Fed Joins Central Banks to Ease Crisis

WASHINGTON -- The U.S. Federal Reserve and other central banks on Tuesday teamed up to get hundreds of billions in fresh funds to cash-starved credit markets, allowing financial firms to use home mortgages as collateral.

Stocks surged and bonds fell in reaction to the moves, in a sign that the financial markets saw the plan as a viable remedy. The Dow industrials lurched 250 points higher at the start of trading, while the long-suffering dollar climbed.

In the latest effort to ease a credit contraction that has disrupted finance and rescue the world economy from a credit contraction, the Fed, Bank of Canada, Bank of England, European Central Bank and Swiss National Bank announced a series of aggressive measures to boost liquidity.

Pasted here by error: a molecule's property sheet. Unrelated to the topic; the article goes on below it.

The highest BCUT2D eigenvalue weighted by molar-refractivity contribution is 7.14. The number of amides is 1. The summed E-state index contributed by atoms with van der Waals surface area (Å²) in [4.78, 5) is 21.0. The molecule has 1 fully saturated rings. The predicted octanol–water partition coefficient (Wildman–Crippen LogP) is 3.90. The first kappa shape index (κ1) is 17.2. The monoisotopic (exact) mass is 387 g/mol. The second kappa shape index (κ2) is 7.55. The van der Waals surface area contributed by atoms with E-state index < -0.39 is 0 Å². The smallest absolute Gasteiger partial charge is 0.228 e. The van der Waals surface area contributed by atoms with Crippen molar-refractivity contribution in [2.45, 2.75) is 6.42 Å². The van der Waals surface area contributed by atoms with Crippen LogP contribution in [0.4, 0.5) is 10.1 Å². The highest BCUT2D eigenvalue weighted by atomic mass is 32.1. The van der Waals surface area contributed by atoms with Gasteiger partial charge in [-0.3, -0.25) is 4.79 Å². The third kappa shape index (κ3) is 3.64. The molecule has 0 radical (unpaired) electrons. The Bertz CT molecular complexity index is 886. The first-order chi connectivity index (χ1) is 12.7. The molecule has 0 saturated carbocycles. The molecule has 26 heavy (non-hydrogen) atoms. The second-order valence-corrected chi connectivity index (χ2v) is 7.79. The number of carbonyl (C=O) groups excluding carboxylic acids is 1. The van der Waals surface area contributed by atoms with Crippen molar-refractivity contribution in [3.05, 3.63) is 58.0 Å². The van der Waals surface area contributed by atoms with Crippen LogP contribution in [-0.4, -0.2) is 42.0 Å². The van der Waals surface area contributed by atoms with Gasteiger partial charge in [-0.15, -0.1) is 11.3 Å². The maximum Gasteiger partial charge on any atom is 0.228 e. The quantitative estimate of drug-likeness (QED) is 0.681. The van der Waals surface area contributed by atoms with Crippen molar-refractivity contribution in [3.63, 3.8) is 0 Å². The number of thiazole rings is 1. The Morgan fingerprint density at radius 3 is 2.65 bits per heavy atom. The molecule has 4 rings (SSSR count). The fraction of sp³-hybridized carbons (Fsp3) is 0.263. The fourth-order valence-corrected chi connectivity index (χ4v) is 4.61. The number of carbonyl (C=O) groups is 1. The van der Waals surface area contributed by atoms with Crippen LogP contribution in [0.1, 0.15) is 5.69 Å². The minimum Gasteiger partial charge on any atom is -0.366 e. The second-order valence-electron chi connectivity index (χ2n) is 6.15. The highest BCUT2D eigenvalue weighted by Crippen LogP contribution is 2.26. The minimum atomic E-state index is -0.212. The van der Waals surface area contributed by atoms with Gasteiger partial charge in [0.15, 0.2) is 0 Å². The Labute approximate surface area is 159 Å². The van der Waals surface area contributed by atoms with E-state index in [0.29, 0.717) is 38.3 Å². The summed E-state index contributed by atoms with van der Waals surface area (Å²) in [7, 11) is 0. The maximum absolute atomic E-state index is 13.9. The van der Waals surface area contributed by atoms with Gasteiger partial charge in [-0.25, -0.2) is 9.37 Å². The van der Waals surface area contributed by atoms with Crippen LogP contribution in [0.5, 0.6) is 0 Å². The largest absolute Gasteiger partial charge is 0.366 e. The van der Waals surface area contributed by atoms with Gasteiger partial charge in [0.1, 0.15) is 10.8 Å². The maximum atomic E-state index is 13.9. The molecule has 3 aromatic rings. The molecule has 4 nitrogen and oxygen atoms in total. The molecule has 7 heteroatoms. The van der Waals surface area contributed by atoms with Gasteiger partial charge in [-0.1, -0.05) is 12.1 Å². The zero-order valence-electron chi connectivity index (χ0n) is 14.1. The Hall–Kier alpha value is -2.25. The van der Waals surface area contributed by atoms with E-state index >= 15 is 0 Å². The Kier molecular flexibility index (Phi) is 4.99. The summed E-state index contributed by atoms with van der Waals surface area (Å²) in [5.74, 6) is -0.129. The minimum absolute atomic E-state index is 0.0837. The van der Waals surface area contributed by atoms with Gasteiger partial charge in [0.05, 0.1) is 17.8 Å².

The Fed expanded its securities lending program, offering up to $200 billion of highly liquid U.S. Treasury securities to primary dealers, secured for 28 days. The amount of cash the Fed has offered to primary dealers significantly expands what mortgage securities can be used as collateral. In effect, the plan allows them to replace easy-to-sell securities for the unwanted mortgage notes.

Despite the positive market reaction, some analysts questioned whether the latest round of central bank efforts would have much staying power.